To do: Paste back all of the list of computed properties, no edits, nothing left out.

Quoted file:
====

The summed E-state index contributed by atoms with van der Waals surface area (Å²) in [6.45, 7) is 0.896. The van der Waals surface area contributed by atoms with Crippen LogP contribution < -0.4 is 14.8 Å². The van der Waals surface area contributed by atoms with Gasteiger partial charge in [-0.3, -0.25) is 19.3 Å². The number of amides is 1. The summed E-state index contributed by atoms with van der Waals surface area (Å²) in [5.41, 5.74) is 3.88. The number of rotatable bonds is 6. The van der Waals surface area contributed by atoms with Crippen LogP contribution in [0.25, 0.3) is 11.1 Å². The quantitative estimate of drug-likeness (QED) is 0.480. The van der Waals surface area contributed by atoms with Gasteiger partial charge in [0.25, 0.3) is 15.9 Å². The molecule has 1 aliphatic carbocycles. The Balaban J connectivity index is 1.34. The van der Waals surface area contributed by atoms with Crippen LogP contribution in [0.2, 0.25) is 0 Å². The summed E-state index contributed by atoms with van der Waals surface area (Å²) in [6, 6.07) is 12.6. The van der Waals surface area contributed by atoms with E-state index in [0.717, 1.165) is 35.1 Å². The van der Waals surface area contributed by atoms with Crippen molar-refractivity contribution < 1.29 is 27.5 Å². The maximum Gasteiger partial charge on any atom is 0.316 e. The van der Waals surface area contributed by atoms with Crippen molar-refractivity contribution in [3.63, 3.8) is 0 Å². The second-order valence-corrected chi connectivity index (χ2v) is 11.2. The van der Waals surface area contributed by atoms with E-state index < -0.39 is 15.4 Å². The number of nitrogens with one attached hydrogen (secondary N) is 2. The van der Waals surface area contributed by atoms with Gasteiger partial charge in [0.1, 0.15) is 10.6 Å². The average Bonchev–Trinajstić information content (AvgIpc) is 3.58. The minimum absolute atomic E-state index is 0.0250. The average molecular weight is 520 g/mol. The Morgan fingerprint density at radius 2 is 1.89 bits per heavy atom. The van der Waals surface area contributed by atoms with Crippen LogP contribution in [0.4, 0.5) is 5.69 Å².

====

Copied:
The summed E-state index contributed by atoms with van der Waals surface area (Å²) in [6.45, 7) is 0.896. The van der Waals surface area contributed by atoms with Crippen LogP contribution < -0.4 is 14.8 Å². The van der Waals surface area contributed by atoms with Gasteiger partial charge in [-0.3, -0.25) is 19.3 Å². The number of amides is 1. The summed E-state index contributed by atoms with van der Waals surface area (Å²) in [5.41, 5.74) is 3.88. The number of rotatable bonds is 6. The van der Waals surface area contributed by atoms with Crippen LogP contribution in [0.25, 0.3) is 11.1 Å². The quantitative estimate of drug-likeness (QED) is 0.480. The van der Waals surface area contributed by atoms with Gasteiger partial charge in [0.25, 0.3) is 15.9 Å². The molecule has 1 aliphatic carbocycles. The Balaban J connectivity index is 1.34. The van der Waals surface area contributed by atoms with Crippen LogP contribution in [0.2, 0.25) is 0 Å². The summed E-state index contributed by atoms with van der Waals surface area (Å²) in [6, 6.07) is 12.6. The van der Waals surface area contributed by atoms with E-state index in [0.717, 1.165) is 35.1 Å². The van der Waals surface area contributed by atoms with Crippen molar-refractivity contribution < 1.29 is 27.5 Å². The maximum Gasteiger partial charge on any atom is 0.316 e. The van der Waals surface area contributed by atoms with Crippen molar-refractivity contribution in [3.63, 3.8) is 0 Å². The second-order valence-corrected chi connectivity index (χ2v) is 11.2. The van der Waals surface area contributed by atoms with E-state index < -0.39 is 15.4 Å². The number of nitrogens with one attached hydrogen (secondary N) is 2. The van der Waals surface area contributed by atoms with Gasteiger partial charge in [0.1, 0.15) is 10.6 Å². The average Bonchev–Trinajstić information content (AvgIpc) is 3.58. The minimum absolute atomic E-state index is 0.0250. The average molecular weight is 520 g/mol. The Morgan fingerprint density at radius 2 is 1.89 bits per heavy atom. The van der Waals surface area contributed by atoms with Crippen LogP contribution in [0.4, 0.5) is 5.69 Å².